into another Washingtonian quagmire and debacle.
the clamor of accusations that this is only a face saving gesture
on the commission’s part and that there are special interests and
hidden agendas afoot, it would be wise to watch each and every move
of the participants with a “life or death” vested interest as a
hungry eagle might, looking for food to feeding her starving young.
are many issues that need to be address within this forum, but unless
each and everyone of us pays due diligence to the efforts, actions
and proceedings, of those conducting this event, this may end up
one of the greatest debaucheries the broadcast industry has seen
in its short seventy-five plus year history.
Issues, such as modulation standards, DTV
must carry and translator/LPTV transitions to the wonderful world
of digital are only the tip of the iceberg. There are many
more issues that need to be addressed and hopefully they won’t fall
through the cracks.
A very rhetorical question: When was
it that you heard one of these Washington bureaucrats say: “we are
working for the common good,” when in reality they should have finished
the sentence by adding: “providing it lines our pockets or those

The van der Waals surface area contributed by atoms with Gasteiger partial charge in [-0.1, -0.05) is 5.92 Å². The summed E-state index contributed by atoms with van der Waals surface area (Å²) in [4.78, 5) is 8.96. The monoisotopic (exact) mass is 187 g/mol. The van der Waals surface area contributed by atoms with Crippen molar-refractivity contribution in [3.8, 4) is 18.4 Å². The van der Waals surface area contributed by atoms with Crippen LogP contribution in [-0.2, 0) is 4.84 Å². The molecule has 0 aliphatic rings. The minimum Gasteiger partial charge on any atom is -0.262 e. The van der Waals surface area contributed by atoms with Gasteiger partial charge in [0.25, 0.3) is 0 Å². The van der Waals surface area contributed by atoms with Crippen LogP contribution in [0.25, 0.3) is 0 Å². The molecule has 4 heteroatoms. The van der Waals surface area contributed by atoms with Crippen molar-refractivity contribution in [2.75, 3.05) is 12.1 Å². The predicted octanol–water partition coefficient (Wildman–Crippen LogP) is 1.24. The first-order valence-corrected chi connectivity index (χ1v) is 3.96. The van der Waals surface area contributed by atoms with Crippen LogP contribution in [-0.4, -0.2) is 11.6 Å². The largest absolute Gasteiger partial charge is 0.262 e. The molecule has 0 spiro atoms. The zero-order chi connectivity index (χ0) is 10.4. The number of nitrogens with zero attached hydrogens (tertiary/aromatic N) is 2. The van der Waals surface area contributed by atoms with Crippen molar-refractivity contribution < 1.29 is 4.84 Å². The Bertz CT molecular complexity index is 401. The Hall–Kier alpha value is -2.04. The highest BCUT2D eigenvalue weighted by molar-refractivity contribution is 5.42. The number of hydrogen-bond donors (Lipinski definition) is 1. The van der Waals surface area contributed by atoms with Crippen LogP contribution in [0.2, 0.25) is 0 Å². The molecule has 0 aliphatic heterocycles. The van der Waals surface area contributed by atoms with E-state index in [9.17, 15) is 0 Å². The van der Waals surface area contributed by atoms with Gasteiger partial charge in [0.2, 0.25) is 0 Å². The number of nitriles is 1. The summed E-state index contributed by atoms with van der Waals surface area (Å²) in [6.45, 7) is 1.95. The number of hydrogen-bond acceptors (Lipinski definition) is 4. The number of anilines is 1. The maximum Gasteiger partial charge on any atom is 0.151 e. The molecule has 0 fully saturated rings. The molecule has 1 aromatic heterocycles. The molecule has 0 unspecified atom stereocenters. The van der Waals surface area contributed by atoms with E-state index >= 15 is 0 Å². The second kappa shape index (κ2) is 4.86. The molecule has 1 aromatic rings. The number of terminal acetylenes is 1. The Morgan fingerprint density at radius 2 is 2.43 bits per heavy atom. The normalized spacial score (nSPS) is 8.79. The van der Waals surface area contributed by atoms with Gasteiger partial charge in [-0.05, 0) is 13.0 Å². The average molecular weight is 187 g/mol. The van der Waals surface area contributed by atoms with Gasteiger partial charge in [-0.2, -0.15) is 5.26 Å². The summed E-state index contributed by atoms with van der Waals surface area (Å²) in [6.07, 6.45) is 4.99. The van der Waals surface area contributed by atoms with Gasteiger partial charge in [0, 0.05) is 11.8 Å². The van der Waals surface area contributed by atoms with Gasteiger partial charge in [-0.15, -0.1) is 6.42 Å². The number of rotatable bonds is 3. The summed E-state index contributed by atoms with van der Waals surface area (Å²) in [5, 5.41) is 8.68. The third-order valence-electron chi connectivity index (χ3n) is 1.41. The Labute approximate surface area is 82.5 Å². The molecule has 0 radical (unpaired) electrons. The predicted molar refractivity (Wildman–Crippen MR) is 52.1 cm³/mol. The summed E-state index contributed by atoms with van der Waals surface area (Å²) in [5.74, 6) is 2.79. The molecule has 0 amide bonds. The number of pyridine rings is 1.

we are fronting for?” A modification of the old Roman saying:
Let the broadcasters beware!
The more comments that are filed, the more
visible this whole Biennial Review business, and, in turn, the tighter
these self-serving residence of the Washington DMA will have to
“toe the line.” This is an opportunity to exercise you
right to free speech and I don’t mean doing so by being quiet.
Check out the links listed below. See what others have had
to say, so far, and add your two cents, even if you only have a
smidgen or scintilla of interest in this matter. As the Pontiac
add says: “More is better!”
of Federal Communications Consulting Engineers
& Edison, Inc.
(the longest of the comments filed to date)
Television Systems Committee
Joint Broadcasters, Filed By: Covington &
Pennsylvania State University
Oregon Broadcasting, Inc.
Associates Limited Partnership
Telecasting of Southern California, LLC
Policy and Rules Division
By the time you get this, there will probably
be more. Check the FCC’s web page for more information:
A Reality Check
(Ed Note: Lee Wood is Director
of Engineering at KOIN-TV, Portland, OR. Any opinions he may
inadvertently expressed are his own. Email: firstname.lastname@example.org
I have had the pleasure of attending several